As it's been stated before, although some of the characters (Tams, Inara, Wash) may have formal schooling and possibly be bilingual, I think, overall, it was a melding/absorption of the two languages. For example, my cousins (8 & 9) have an aunt that speaks Spanish and insists on being called "Tia" (aunt). I'm not sure they even know her real name, because they'll always call her "tia". They know what it means, and it's engrained in them, along with other words that they use in substitution of English words. Absorption best describes it.
First of all, has any linguistic switch like this ever happened in the history of the world? That is, one language incorporates another, but only in its profanity, leaving the rest of its vocabulary untouched?

*cough* Well, obviously he is not a linguist… because, it happens a lot – I know so personally. Especially with swear words. The English “Fuck” comes to mind. Myself, I’m known to use various Japanese words when I’m excited/angry about something, a favorite to call my brother “Baka” and “Dobe”. I love my brother.

And many have already mentioned this, but it just seems that he does not deduce meanings from context well if he thinks Simon would curse River or Inara would curse Kaylee. There have been other uses of Chinese that haven’t been curses the most general use (been a while since I watched Firefly) would be the affermative "yes". He might want to check out: http://fireflychinese.kevinsullivansite.net/

It isn’t really new to us that Joss counters censors by cursing in a non-American fashion. Spike’s “bugger” and “bent” as well as the two finger salute are fan favorites ;) but our dear blogger wouldn’t know since he sadly hadn't watched Buffy.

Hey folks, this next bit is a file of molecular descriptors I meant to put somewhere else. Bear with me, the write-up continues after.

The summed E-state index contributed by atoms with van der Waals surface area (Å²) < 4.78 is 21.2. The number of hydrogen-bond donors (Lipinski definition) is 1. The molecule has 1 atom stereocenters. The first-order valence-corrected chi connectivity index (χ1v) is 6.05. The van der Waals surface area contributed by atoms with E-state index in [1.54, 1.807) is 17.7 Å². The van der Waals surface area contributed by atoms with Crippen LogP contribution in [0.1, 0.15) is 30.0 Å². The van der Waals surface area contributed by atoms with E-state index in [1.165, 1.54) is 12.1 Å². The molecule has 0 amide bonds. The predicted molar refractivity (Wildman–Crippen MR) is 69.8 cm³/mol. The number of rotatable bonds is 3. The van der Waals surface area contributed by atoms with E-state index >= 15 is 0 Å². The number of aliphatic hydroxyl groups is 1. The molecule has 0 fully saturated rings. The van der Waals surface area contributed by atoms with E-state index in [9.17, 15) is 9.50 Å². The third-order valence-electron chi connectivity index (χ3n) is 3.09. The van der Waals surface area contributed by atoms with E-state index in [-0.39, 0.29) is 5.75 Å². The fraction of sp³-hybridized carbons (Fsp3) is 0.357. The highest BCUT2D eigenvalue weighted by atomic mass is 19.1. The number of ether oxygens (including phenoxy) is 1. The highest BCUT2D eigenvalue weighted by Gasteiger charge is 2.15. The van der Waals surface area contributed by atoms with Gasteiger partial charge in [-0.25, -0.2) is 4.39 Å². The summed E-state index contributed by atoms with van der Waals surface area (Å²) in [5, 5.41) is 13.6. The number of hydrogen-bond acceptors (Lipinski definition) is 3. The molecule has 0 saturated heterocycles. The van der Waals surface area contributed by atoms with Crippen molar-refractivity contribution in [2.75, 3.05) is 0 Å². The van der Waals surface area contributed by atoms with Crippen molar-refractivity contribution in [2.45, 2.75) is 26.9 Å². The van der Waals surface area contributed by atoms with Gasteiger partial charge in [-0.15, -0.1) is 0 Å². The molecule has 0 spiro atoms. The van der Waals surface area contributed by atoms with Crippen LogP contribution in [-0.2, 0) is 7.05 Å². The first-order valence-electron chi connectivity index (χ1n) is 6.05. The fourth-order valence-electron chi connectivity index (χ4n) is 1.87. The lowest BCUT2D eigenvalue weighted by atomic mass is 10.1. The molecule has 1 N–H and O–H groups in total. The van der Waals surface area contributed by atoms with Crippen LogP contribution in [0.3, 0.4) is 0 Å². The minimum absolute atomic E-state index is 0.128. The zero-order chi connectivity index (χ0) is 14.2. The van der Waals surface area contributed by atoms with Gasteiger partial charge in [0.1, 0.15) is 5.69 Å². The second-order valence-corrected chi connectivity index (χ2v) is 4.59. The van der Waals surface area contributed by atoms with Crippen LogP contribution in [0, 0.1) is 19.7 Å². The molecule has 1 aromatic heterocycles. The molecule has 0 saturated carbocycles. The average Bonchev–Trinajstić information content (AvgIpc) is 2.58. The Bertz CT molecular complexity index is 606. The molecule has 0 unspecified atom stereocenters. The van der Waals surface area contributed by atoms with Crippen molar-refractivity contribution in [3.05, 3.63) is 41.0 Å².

[ edited by Mirage on 2008-04-23 21:25 ]
Not to mention "wanker" (and "sod" but like "bugger" that's barely swearing IMO). Would Spike not have been allowed to "flip the bird" on US network TV then ? You guys are weird ;-).

(we were kind of alluding to "fuck" upthread Mirage, isn't that thought to be of Anglo-Saxon origin though and isn't Anglo-Saxon pretty much the root of English making it pretty hard for English to borrow words from it - surely that'd be like saying French borrowed from Old French ? Not to mention that English obviously has a lot more Anglo-Saxon than just curse words ;)
One of the more standout examples of Anglo-Saxon words would be the ones related to what we eat. The words for the animals themselves tend to be from the Anglo-Saxon/Old English/Old Germanic, whereas their counterpart terms for the food tend to be French. So you get...'cow'/'beef'('beouf)' and 'pig'/'pork'('porc') and both are now fully incorporated into English. Nope, NOT just curse words.
Saje, I also meant using the word in other languages not derived from Germanic and Latin tongues. I've heard it spoken by various African and Asian natives - all admittedly influenced by television (a strong factor in the cultural borrowing of words). Some explained that it meant less when spoken in another language, other said the opposite, that it was a stronger expression.

I'm guessing it is all subjective to the time, place and person saying it.
Ah, I get you ;). That's cool if a bit weird to me (can't imagine many native English speakers doing the same thing, but then right now I guess there aren't many other languages with the same cultural impetus). Are they saying it as a loanword (i.e. has 'fuck' actually entered their language) or as a sort of consciously "borrowed expression" (like "caveat emptor" or "c'est la vie") ?